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Telefonica makes most of weak hand with German IPO plan
* Spanish telco moves to protect credit rating amid debt crisis
* IPO of German arm raises hopes of consolidation with KPN
* Move adds twist to America Movil raid on KPN
By Leila Abboud
PARIS, May 31 (Reuters) - Telefonica is making the most of a bad hand with plans to list its German arm, taking a much-needed step to cut its debts while raising the chances of a deal to prevent Carlos Slim's America Movil from invading its European turf.
Spurred by threats to its prized investment grade credit rating, the Spanish telecoms group announced measures late on Wednesday to accelerate assets sales, list units, and cut the cash portion of its dividend by 69 percent.
The moves pleased credit analysts and investors who sent Telefonica's shares, which have been at nine-year lows, up as much as 3 percent in early Thursday trading.
They were also greeted with cautious optimism in the Netherlands where telecoms group KPN is trying to fend off an unsolicited partial tender offer by Mexican billionaire Carlos Slim's America Movil, which it sees as undervalued.
KPN is weighing asset sales including its German unit E-Plus, which has long been mooted as a merger candidate with Telefonica's O2 Germany, to prove to its shareholders that they would should reject Slim's offer of 8 euros per share for 27.7 percent of the company.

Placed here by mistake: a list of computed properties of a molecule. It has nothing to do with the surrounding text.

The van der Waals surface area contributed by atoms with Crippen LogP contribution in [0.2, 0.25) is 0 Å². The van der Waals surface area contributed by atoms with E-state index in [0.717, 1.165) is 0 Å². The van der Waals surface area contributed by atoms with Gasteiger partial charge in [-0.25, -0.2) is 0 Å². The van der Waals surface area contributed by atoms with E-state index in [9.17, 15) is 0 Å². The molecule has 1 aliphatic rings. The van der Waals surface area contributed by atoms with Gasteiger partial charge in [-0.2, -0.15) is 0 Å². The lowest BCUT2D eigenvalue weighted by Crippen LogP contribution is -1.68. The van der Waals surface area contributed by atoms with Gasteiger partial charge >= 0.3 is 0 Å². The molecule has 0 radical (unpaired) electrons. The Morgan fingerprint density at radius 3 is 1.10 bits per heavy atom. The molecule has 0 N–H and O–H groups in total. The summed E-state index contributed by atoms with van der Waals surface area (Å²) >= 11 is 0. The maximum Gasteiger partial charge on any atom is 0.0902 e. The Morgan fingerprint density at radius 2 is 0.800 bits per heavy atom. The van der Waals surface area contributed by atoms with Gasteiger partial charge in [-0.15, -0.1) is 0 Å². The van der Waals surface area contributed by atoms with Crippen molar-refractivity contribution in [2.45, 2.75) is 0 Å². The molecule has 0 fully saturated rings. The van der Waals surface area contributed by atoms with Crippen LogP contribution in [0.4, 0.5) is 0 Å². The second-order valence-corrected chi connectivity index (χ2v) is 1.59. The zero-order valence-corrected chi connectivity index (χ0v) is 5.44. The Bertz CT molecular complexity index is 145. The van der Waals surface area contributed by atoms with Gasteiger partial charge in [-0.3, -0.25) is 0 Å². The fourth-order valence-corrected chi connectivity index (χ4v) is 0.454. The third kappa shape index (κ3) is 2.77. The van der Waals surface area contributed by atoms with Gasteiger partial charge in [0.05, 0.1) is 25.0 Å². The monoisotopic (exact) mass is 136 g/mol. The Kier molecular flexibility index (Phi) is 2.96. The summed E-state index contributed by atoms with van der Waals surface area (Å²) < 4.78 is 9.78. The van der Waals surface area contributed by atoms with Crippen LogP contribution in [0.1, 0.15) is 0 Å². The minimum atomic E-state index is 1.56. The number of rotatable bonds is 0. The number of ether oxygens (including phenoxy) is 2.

Despite the logic of combining Germany's two smallest mobile players and the sizeable synergies that could be created, Telefonica's debt burden has meant a cash deal would be very difficult any time soon.
By seeking to list O2 Germany, Telefonica gains a currency - the equity of the newly listed vehicle - to pay for such a deal without taking on more debt. That could raise hopes at KPN of a tie-up that could allow it resist the offer from Slim, who is believed to be keen on keeping Germany as a beachhead into Europe.
"I see this as a positive for KPN because it provides capital for Telefonica, raising its firepower dramatically, and gives them a liquid currency in Germany," said a person familiar with the situation.
"To a KPN shareholder I would say the listing of Telefonica in Germany increases the feasibility of consolidation," the person said. "So they shouldn't accept the tender from America Movil, which could seek to block a sale via its minority stake."
Espirito Santo analyst Nuno Matias said Telefonica had handled a bad situation deftly: "They have pleased the rating agencies yet left the door open to going after the E-Plus asset at some point."
Shares KPN fell as much as 1 percent as some investors fretted the move could upset Slim's plans.
"AMX offers a certain premium now while upside from German consolidation is tentative, not least on regulatory hurdles," telecoms analysts at Jefferies wrote in a note.
KPN shareholders have until June 27 to decide whether to tender their shares.
Telefonica needs to raise 7-8 billion euros a year through 2015 to cope with debt maturities and is also struggling with sinking revenue and profits in its home market of Spain, where one in four is unemployed and the banking industry is in crisis, pushing the state's cost of borrowing higher.